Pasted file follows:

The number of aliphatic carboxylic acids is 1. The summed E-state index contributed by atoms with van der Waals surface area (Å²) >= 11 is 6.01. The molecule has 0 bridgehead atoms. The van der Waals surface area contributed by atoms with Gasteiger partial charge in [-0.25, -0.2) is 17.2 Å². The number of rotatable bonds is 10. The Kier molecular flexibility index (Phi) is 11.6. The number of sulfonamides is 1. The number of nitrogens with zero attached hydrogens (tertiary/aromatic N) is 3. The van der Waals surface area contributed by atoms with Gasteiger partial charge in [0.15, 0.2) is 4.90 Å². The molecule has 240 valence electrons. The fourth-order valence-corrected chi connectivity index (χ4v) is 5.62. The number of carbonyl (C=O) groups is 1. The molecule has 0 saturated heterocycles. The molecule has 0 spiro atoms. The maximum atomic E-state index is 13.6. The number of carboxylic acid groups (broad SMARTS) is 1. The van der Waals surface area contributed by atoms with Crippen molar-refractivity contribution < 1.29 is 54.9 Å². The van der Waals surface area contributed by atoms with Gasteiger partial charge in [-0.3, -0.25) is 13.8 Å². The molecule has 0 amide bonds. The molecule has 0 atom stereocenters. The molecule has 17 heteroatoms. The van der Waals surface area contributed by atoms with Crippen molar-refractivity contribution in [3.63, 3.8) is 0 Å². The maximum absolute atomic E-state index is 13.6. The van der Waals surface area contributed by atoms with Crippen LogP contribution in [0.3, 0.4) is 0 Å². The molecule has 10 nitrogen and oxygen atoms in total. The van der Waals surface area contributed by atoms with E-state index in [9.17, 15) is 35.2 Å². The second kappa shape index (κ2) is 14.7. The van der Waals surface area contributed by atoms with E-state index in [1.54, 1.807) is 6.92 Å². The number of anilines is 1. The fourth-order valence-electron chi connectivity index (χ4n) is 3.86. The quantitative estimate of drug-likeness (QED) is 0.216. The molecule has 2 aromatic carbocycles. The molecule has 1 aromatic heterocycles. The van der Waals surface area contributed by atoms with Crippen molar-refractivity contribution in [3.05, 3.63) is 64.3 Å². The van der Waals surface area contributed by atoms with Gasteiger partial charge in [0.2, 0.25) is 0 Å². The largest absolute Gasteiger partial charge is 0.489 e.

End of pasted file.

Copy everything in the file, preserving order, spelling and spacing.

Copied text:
The number of aliphatic carboxylic acids is 1. The summed E-state index contributed by atoms with van der Waals surface area (Å²) >= 11 is 6.01. The molecule has 0 bridgehead atoms. The van der Waals surface area contributed by atoms with Gasteiger partial charge in [-0.25, -0.2) is 17.2 Å². The number of rotatable bonds is 10. The Kier molecular flexibility index (Phi) is 11.6. The number of sulfonamides is 1. The number of nitrogens with zero attached hydrogens (tertiary/aromatic N) is 3. The van der Waals surface area contributed by atoms with Gasteiger partial charge in [0.15, 0.2) is 4.90 Å². The molecule has 240 valence electrons. The fourth-order valence-corrected chi connectivity index (χ4v) is 5.62. The number of carbonyl (C=O) groups is 1. The molecule has 0 saturated heterocycles. The molecule has 0 spiro atoms. The maximum atomic E-state index is 13.6. The number of carboxylic acid groups (broad SMARTS) is 1. The van der Waals surface area contributed by atoms with Crippen molar-refractivity contribution < 1.29 is 54.9 Å². The van der Waals surface area contributed by atoms with Gasteiger partial charge in [-0.3, -0.25) is 13.8 Å². The molecule has 0 amide bonds. The molecule has 0 atom stereocenters. The molecule has 17 heteroatoms. The van der Waals surface area contributed by atoms with Crippen molar-refractivity contribution in [3.63, 3.8) is 0 Å². The maximum absolute atomic E-state index is 13.6. The van der Waals surface area contributed by atoms with Crippen LogP contribution in [0.3, 0.4) is 0 Å². The molecule has 10 nitrogen and oxygen atoms in total. The van der Waals surface area contributed by atoms with E-state index in [9.17, 15) is 35.2 Å². The second kappa shape index (κ2) is 14.7. The van der Waals surface area contributed by atoms with E-state index in [1.54, 1.807) is 6.92 Å². The number of anilines is 1. The fourth-order valence-electron chi connectivity index (χ4n) is 3.86. The quantitative estimate of drug-likeness (QED) is 0.216. The molecule has 2 aromatic carbocycles. The molecule has 1 aromatic heterocycles. The van der Waals surface area contributed by atoms with Crippen molar-refractivity contribution in [3.05, 3.63) is 64.3 Å². The van der Waals surface area contributed by atoms with Gasteiger partial charge in [0.2, 0.25) is 0 Å². The largest absolute Gasteiger partial charge is 0.489 e.